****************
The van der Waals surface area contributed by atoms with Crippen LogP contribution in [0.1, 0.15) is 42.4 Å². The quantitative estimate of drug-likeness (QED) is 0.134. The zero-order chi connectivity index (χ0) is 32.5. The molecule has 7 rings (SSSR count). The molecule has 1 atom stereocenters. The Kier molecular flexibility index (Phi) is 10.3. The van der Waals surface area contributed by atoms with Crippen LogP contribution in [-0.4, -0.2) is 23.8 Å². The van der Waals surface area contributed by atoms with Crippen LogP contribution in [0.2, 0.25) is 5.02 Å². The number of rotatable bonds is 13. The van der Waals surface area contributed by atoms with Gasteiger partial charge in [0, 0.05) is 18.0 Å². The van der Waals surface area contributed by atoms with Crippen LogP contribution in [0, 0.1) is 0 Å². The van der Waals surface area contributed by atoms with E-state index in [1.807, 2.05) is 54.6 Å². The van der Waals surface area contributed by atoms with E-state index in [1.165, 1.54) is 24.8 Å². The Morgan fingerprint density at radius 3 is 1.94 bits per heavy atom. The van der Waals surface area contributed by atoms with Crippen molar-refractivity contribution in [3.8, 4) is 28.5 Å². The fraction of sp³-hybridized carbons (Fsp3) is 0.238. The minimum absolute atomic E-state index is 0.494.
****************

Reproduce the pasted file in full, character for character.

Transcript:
The van der Waals surface area contributed by atoms with Crippen LogP contribution in [0.1, 0.15) is 42.4 Å². The quantitative estimate of drug-likeness (QED) is 0.134. The zero-order chi connectivity index (χ0) is 32.5. The molecule has 7 rings (SSSR count). The molecule has 1 atom stereocenters. The Kier molecular flexibility index (Phi) is 10.3. The van der Waals surface area contributed by atoms with Crippen LogP contribution in [-0.4, -0.2) is 23.8 Å². The van der Waals surface area contributed by atoms with Crippen LogP contribution in [0.2, 0.25) is 5.02 Å². The number of rotatable bonds is 13. The van der Waals surface area contributed by atoms with Gasteiger partial charge in [0, 0.05) is 18.0 Å². The van der Waals surface area contributed by atoms with Crippen LogP contribution in [0, 0.1) is 0 Å². The van der Waals surface area contributed by atoms with E-state index in [1.807, 2.05) is 54.6 Å². The van der Waals surface area contributed by atoms with E-state index in [1.165, 1.54) is 24.8 Å². The Morgan fingerprint density at radius 3 is 1.94 bits per heavy atom. The van der Waals surface area contributed by atoms with Crippen molar-refractivity contribution in [3.8, 4) is 28.5 Å². The fraction of sp³-hybridized carbons (Fsp3) is 0.238. The minimum absolute atomic E-state index is 0.494.